Canada’s broadcast regulator wants internet providers, wireless carriers and streaming services such as Netflix Inc. to pitch in to fund Canadian content as more consumers access music and video online.
In a report released Thursday, the Canadian Radio-television and Telecommunications Commission recommended legislation that “clearly and explicitly” requires equitable contributions from any audio or video service provider — whether it’s foreign or local, traditional or new — that makes money in Canada from providing access to content.
The report titled Harnessing change: The future of programming distribution in Canada comes amid disruption to the traditional broadcast system. As it stands, broadcasters and television providers contribute a percentage of revenue to made-in-Canada programming. But funding has dwindled due to stagnating advertising and subscription revenues as consumers increasingly forgo television packages to access content over the internet.
In the name of preserving the cultural sector, the Governor in Council ordered the CRTC to report back on how to fund Canadian content in the digital era. While the CRTC’s proposals are only suggestions — Ottawa will have the final say when it reviews the telecommunications and broadcasting acts — they come despite the government’s repeated pledges not to tax Netflix or the internet.
Canadian Heritage Minister Mélanie Joly, who along with Prime Minister Justin Trudeau has definitively said there will be no internet service provider tax, did not address the CRTC’s suggestions for levies (or, as the regulator called them, “contributions.”)
“We thank the CRTC and all of the experts that have participated in this work. At the end of the day, our objective is to modernize our laws for the 21st century in order to protect and promote our culture, and we will have more to say on this soon,” Joly’s press secretary Simon Ross said in a statement Thursday.
There’s sure to be a debate about the CRTC’s proposals, but there’s no debate the internet has fundamentally altered Canada’s broadcast system.
Broadcasters have argued it isn’t fair for them to bear the cost of funding Canadian content as eyeballs shift online. Content creators also want the government to mandate more funding sources.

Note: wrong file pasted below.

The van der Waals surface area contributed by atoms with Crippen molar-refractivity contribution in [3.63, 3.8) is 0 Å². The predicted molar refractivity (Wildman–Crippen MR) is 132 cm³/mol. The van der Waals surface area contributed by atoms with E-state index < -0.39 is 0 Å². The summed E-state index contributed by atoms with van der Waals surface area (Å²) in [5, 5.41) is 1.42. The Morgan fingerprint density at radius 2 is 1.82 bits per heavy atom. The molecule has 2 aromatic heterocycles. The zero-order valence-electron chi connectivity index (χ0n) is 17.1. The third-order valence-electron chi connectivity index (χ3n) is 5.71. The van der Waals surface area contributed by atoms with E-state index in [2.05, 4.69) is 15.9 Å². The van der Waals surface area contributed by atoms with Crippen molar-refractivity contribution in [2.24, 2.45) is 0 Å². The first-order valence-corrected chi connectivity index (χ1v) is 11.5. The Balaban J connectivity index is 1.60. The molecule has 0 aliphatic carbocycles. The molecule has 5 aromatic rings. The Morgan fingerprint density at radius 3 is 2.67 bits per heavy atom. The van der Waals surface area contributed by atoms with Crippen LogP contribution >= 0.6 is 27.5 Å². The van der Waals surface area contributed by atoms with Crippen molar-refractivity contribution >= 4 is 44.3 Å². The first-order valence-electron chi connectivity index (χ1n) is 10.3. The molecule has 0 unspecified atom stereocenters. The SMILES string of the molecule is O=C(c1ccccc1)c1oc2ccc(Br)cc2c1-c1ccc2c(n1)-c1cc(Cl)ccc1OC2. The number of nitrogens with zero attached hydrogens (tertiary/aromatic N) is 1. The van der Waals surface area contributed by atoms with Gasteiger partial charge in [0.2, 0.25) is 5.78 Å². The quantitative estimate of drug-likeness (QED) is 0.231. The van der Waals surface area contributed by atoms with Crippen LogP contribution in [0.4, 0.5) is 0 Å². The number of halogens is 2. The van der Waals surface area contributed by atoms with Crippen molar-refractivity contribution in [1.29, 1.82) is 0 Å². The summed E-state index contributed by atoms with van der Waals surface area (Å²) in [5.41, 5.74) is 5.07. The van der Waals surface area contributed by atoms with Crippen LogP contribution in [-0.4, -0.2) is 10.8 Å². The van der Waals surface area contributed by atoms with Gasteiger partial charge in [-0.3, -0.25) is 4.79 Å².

The CRTC’s suggested funding model would reduce the burden on broadcasters and spread it among broadband providers. It said its model would be “revenue neutral,” indicating the same amount of money would be in the system but from a variety of players.
“This approach recognizes the fact that the vast majority of the demand for telecommunications services and the associated growth in their revenues is driven by video and audio content,” the report states.
It pointed out that most telecommunications services are vertically integrated — BCE Inc. and Rogers Communications Inc., for example, operate as broadcasters, television service providers and broadband providers, so they’d pay less from one envelope and more from another.
While Canadians rely on the internet for a variety of activities, be it work, education or community, the CRTC argues the “true driving force behind the rise of broadband Internet in this country is demand for real-time entertainment, and particularly video, which accounts for two-thirds of the capacity of fixed networks and one-third of the capacity of mobile networks.”
When it comes to online services, the CRTC said the contributions could be non-monetary such as through promoting content. One of its main pushes is for “discoverability,” as in making Canadian content stick out from an ocean of choices.
It’s not clear exactly how the CRTC will compel new players such as Netflix to participate in the new system. It described the current system as rigid, and recommended new regulations that are tailored to specific companies or groups of companies.
“Nimble regulatory approaches, such as binding agreements that clearly and transparently set out obligations, would better incent constructive participation and secure essential commitments from all participants,” it stated.